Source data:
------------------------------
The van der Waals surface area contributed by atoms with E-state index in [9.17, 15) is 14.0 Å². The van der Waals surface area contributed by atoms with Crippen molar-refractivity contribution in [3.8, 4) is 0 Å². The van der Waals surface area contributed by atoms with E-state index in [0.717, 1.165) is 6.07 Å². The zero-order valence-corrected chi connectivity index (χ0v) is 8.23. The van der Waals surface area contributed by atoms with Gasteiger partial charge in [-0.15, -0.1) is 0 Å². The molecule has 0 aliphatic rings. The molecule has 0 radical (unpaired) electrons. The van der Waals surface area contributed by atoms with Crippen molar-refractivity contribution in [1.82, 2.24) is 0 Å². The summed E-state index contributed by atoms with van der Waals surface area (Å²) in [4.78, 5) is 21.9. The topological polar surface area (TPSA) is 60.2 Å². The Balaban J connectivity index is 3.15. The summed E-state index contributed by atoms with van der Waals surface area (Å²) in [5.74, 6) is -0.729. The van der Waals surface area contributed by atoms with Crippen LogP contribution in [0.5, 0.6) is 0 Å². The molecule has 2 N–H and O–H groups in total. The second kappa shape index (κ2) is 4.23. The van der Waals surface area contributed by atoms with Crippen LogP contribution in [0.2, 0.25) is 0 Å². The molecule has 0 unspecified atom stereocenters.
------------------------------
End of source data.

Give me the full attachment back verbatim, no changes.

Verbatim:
The van der Waals surface area contributed by atoms with E-state index in [9.17, 15) is 14.0 Å². The van der Waals surface area contributed by atoms with Crippen molar-refractivity contribution in [3.8, 4) is 0 Å². The van der Waals surface area contributed by atoms with E-state index in [0.717, 1.165) is 6.07 Å². The zero-order valence-corrected chi connectivity index (χ0v) is 8.23. The van der Waals surface area contributed by atoms with Gasteiger partial charge in [-0.15, -0.1) is 0 Å². The molecule has 0 aliphatic rings. The molecule has 0 radical (unpaired) electrons. The van der Waals surface area contributed by atoms with Crippen molar-refractivity contribution in [1.82, 2.24) is 0 Å². The summed E-state index contributed by atoms with van der Waals surface area (Å²) in [4.78, 5) is 21.9. The topological polar surface area (TPSA) is 60.2 Å². The Balaban J connectivity index is 3.15. The summed E-state index contributed by atoms with van der Waals surface area (Å²) in [5.74, 6) is -0.729. The van der Waals surface area contributed by atoms with Crippen LogP contribution in [0.5, 0.6) is 0 Å². The molecule has 2 N–H and O–H groups in total. The second kappa shape index (κ2) is 4.23. The van der Waals surface area contributed by atoms with Crippen LogP contribution in [0.2, 0.25) is 0 Å². The molecule has 0 unspecified atom stereocenters.